These are people who are most likely to be left behind even in the event of an economic upturn. The concern is that a significant proportion of the unemployed are not poised to be able to take advantage of a change in South Africa’s economic fortunes.

In the opposite direction these features of the South African unemployed have an impact on growth; as the combination of low qualifications, low experience and low productivity work together to kill off prospects of growth.

As a result of its impact, there needs to be greater attention and analysis focused on long term unemployment. One could argue it is the most important labour indicator for South Africa right now because it is a measure of the population most vulnerable to never finding employment.

For comparison, during the Great Depression of the 1930s, the unemployment rate reached almost 25% of the labor force in the United States. We have proportionately more people in long term unemployment than the US had unemployed in the Great Depression. Remember these are just the people for whom finding a job is unlikely, the total unemployment rate is much higher at 32.6%.

The results of the quarterly labour force survey are one of the most, if not the most, highly anticipated statistical releases in the country. Considering that the long term unemployed constitute the majority of the unemployed we should amass more detail about this demographic. Yet it is typically not mentioned in reporting of the survey results.

We need to regularly track and scrutinise long term unemployment including by province, duration, age, previous sector, education level etc. Another approach developed by the Boston Consulting Group for a pilot in Frankfurt involved more detailed segmentation of the unemployed. In that study segmenting by ability and motivation.

The point is we need to understand more about this cohort, if we are to develop policies which will help absorb the long term unemployed into the labour market. We cannot take it as a given that their reintegration will come about organically if economic output improves. It won’t.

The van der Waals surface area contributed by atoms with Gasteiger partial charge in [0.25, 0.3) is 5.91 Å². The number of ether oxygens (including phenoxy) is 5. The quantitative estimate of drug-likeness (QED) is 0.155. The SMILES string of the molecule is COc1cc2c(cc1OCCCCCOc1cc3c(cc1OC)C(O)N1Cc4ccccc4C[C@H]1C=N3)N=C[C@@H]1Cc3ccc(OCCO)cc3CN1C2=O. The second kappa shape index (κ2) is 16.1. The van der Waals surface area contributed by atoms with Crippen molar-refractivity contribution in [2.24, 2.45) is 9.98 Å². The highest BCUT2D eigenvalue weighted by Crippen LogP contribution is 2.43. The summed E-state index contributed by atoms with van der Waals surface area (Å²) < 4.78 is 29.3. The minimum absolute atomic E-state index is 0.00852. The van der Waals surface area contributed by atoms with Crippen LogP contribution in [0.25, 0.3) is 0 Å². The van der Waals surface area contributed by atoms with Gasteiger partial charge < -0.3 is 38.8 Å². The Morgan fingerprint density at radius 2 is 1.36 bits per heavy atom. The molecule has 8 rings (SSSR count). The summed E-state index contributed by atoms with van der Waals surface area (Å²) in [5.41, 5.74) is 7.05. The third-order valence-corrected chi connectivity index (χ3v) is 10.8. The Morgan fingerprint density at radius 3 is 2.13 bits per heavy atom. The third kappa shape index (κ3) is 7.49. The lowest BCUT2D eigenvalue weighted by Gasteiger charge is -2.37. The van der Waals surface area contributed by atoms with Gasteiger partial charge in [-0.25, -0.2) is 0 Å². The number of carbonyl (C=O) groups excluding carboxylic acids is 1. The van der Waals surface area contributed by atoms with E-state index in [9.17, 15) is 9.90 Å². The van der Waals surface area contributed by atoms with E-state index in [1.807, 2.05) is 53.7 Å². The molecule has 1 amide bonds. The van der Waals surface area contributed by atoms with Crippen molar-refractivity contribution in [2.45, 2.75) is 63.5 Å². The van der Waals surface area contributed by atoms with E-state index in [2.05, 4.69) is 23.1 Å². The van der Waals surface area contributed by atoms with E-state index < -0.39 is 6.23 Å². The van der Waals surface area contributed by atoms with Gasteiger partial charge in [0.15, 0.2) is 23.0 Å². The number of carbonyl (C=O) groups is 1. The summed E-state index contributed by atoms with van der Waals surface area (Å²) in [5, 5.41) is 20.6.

Part of the solutions will likely need to include reducing obstacles in the way of the long-term unemployed finding work. Germany is the only country in the world which excluded the long term unemployed from minimum wage prescriptions it introduced in 2015. The results of that are now slowly coming in.

A recent paper by Matthias Umkehrer and Philipp vom Berge found that there has been low take up of the exemption in Germany. The authors note that “long-term unemployment remained disturbingly persistent” in Germany at around 2,4%.

This makes it difficult to know what the effect of minimum wage exemptions for the long term unemployed would be in South Africa, in part because the take up rate by businesses could be higher.

We know South Africa has a large and rising unemployment rate. The release of jobs numbers needs to be accompanied now by analysis and conversation on the nature of the unemployed.

The danger of South African unemployment is not just that it’s rising but that the unemployed are not a fluid cohort- they are trapped. And that view is a shift of perspective in how we think about unemployment, i.e. it’s not just new people entering unemployment.

Unemployment numbers have a false newness about them in the way they are communicated, “there are now 25% unemployed”, “there are now 32% unemployed” etc. Instead of also including that 60% of the people unemployed 5 years ago are still unemployed, are still trapped.

This better conveys that we are running out of time and that dislodging unemployment becomes more difficult the longer people remain unemployed. Placing a spotlight on the long term unemployed introduces a temporal aspect to the unemployment data, and with it hopefully a sense of urgency.